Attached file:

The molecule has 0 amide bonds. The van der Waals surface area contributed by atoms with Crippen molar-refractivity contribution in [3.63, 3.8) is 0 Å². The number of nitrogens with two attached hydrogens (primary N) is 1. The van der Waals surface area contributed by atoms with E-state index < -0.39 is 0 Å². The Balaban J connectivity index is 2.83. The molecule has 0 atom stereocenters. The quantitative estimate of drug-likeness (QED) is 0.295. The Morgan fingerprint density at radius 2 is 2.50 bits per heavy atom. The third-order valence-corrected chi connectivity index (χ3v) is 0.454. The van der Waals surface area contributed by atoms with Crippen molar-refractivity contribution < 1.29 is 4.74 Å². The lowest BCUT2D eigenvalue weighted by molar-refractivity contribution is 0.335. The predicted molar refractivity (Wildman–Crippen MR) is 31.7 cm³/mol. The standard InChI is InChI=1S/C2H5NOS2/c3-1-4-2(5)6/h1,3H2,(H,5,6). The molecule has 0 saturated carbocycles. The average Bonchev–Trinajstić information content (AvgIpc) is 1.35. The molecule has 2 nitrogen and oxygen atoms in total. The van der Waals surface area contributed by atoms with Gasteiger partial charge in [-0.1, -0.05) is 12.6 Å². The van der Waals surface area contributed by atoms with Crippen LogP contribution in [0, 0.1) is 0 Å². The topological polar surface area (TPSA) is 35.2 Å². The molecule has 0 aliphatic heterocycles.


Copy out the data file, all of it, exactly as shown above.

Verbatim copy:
The molecule has 0 amide bonds. The van der Waals surface area contributed by atoms with Crippen molar-refractivity contribution in [3.63, 3.8) is 0 Å². The number of nitrogens with two attached hydrogens (primary N) is 1. The van der Waals surface area contributed by atoms with E-state index < -0.39 is 0 Å². The Balaban J connectivity index is 2.83. The molecule has 0 atom stereocenters. The quantitative estimate of drug-likeness (QED) is 0.295. The Morgan fingerprint density at radius 2 is 2.50 bits per heavy atom. The third-order valence-corrected chi connectivity index (χ3v) is 0.454. The van der Waals surface area contributed by atoms with Crippen molar-refractivity contribution < 1.29 is 4.74 Å². The lowest BCUT2D eigenvalue weighted by molar-refractivity contribution is 0.335. The predicted molar refractivity (Wildman–Crippen MR) is 31.7 cm³/mol. The standard InChI is InChI=1S/C2H5NOS2/c3-1-4-2(5)6/h1,3H2,(H,5,6). The molecule has 0 saturated carbocycles. The average Bonchev–Trinajstić information content (AvgIpc) is 1.35. The molecule has 2 nitrogen and oxygen atoms in total. The van der Waals surface area contributed by atoms with Gasteiger partial charge in [-0.1, -0.05) is 12.6 Å². The van der Waals surface area contributed by atoms with Crippen LogP contribution in [0, 0.1) is 0 Å². The topological polar surface area (TPSA) is 35.2 Å². The molecule has 0 aliphatic heterocycles.